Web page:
AUSTIN (KXAN) – City staff have recommended that the Barton Springs Bridge be completely replaced based on cost, historical preservation and ensuring its longevity, according to a memo from Austin Public Works.

The Barton Spring bridge is approaching its centenary anniversary– it was built in 1925 and widened to its current form 20 years later. The bridge is in OK condition at the moment, but to ensure the safety of pedestrians and vehicles in the future, the city was tasked with exploring options to rehabilitate it.

In 2020, Austinites approved funding for major infrastructure projects, which included funding to address the bridge. The approval comes a couple of years after the structure was ranked among the top five bridges in Austin in the most need of rehabilitation.

The city was deciding between rehabilitating the current structure or a complete replacement. After evaluating the risks and benefits, they decided to recommend the replacement option. Future funding will need to be identified for the construction of the project.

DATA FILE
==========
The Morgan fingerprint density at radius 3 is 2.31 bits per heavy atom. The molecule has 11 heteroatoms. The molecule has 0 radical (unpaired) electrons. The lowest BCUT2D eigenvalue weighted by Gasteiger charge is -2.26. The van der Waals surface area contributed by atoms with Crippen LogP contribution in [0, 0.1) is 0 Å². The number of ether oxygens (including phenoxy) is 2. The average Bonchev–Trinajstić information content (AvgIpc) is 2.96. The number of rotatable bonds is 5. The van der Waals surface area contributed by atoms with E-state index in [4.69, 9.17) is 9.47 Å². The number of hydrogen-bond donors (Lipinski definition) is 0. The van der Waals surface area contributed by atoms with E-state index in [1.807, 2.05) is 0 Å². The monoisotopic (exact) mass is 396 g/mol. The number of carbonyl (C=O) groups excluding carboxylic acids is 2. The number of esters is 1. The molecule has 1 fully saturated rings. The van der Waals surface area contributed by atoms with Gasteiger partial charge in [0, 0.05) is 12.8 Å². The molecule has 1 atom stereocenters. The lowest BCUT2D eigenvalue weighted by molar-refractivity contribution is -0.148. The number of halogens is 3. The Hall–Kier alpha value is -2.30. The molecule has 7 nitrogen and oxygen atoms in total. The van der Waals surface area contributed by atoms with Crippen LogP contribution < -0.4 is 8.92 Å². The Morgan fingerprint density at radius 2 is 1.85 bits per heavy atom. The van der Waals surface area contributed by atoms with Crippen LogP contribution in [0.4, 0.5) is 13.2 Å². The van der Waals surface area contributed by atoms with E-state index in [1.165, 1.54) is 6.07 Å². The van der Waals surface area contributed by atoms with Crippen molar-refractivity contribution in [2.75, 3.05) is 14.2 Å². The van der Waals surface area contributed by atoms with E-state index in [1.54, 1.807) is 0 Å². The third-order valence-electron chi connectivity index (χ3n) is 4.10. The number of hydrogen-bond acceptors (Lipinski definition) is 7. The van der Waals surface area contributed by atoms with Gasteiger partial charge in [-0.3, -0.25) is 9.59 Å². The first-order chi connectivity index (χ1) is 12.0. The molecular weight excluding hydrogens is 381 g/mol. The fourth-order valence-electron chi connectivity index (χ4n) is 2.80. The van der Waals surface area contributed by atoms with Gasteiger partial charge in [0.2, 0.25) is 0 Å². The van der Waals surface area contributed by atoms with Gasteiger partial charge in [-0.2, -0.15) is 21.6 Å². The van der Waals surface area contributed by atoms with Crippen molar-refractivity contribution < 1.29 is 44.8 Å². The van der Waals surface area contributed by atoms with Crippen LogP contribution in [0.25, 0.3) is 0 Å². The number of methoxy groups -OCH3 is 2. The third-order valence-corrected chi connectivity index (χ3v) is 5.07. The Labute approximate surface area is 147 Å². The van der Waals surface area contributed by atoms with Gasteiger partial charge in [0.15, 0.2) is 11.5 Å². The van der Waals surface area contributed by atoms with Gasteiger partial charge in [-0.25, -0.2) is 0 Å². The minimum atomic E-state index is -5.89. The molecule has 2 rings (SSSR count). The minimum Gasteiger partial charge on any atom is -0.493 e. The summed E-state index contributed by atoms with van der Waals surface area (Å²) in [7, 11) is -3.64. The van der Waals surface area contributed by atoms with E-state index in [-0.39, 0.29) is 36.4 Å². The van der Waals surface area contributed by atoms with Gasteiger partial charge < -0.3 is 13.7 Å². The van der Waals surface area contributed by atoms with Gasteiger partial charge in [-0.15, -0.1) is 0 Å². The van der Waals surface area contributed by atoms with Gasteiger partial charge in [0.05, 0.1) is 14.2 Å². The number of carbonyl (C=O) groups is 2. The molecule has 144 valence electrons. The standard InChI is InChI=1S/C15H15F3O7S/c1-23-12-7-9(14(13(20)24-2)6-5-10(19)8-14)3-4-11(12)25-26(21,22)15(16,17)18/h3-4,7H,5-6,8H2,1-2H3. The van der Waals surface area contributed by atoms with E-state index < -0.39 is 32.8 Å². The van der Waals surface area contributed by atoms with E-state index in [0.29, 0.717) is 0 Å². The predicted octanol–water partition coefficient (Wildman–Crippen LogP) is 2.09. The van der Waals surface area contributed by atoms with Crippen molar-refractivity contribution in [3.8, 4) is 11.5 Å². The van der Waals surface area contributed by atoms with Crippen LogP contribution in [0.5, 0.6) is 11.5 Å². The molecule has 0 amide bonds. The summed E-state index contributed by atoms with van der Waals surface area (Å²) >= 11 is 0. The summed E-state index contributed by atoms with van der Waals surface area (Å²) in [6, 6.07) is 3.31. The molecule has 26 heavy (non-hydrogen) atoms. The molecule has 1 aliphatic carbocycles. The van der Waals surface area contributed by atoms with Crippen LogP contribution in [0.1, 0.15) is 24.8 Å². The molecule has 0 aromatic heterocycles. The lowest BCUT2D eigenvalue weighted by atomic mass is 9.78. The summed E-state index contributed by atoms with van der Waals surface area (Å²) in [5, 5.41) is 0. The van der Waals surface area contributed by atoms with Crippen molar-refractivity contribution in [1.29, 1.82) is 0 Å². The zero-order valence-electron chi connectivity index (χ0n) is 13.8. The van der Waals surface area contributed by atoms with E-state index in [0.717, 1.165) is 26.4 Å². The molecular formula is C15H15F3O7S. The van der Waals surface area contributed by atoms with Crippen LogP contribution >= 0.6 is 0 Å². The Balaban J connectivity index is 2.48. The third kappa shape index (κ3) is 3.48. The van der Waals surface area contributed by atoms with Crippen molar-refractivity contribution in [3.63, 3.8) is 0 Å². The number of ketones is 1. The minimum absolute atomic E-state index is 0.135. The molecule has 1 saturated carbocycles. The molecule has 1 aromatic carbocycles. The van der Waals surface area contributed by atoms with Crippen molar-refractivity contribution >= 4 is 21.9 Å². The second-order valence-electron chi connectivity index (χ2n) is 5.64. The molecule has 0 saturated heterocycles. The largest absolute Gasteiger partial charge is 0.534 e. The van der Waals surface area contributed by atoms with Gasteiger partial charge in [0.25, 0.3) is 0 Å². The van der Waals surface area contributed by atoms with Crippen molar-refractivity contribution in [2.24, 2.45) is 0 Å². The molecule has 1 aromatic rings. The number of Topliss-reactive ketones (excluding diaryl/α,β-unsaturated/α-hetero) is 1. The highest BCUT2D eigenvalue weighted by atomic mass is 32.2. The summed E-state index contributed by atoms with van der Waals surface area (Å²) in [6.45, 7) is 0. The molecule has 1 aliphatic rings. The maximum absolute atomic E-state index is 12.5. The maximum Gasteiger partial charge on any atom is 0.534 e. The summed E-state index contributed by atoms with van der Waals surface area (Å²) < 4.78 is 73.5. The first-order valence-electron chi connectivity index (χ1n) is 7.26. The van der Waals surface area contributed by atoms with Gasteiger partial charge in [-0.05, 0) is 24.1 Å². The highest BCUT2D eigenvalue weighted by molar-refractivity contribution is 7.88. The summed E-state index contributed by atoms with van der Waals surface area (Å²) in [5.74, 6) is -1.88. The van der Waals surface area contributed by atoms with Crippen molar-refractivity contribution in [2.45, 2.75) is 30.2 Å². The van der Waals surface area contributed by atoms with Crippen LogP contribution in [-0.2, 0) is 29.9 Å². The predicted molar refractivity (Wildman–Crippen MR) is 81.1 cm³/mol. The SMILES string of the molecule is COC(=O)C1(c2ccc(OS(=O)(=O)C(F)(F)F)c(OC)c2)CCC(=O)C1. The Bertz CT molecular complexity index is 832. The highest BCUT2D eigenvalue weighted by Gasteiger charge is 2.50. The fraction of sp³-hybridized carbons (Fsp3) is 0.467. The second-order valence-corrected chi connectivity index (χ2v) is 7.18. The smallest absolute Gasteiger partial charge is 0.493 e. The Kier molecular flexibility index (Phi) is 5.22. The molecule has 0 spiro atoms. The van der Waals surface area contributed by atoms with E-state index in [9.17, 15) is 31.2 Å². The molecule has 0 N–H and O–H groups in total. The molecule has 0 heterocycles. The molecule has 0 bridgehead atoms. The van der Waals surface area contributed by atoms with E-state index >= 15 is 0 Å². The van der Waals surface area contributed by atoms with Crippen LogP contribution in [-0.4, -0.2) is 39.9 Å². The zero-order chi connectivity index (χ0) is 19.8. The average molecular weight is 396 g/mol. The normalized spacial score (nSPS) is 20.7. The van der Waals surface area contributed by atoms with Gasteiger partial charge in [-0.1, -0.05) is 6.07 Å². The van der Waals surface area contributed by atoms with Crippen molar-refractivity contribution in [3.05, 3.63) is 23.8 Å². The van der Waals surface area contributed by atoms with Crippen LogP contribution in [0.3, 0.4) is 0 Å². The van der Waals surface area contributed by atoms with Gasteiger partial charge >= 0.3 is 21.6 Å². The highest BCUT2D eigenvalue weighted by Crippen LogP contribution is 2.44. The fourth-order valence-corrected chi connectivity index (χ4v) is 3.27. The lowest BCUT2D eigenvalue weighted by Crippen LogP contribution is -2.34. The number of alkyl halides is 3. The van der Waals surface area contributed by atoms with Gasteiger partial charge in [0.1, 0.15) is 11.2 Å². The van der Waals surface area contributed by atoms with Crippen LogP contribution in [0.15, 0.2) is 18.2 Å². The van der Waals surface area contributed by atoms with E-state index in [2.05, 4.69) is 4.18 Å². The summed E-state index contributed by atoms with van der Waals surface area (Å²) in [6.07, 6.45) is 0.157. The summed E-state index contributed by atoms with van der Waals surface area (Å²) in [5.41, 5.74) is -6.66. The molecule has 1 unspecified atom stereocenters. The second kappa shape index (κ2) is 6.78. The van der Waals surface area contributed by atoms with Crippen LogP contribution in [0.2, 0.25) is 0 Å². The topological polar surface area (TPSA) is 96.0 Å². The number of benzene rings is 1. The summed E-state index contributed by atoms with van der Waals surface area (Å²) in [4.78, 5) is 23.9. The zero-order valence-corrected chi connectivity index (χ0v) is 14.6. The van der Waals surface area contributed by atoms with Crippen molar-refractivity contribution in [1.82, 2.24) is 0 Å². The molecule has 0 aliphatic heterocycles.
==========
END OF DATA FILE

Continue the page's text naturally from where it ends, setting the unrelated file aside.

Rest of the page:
“We understand the significance of the existing bridge and the importance of preserving historical assets. However, as stewards of the taxpayer’s money, there is an obligation to make the best value decision for the community. If the bridge is rehabilitated, very little of the existing structure will remain and those remaining elements will be almost entirely concealed by the new construction,” Public Works staff wrote in the memo.

There are three design alternatives for the new structure. The most expensive one is comprised of four arch ribs, creating a single arch. This option was designated to create a contemporary reference to the current structure and costs just over $18 million.

The least expensive design option utilizes eight “Y” shaped pillars and has a price tag of $10.2 million. The city highlighted this option as having multiple advantages, including being the least expensive to fund.

No decision is set in stone yet. The memo said that the Austin Public Works will continue coordinating with the Texas Historic Commission and the U.S. Army Corps of Engineers until a final plan is agreed on.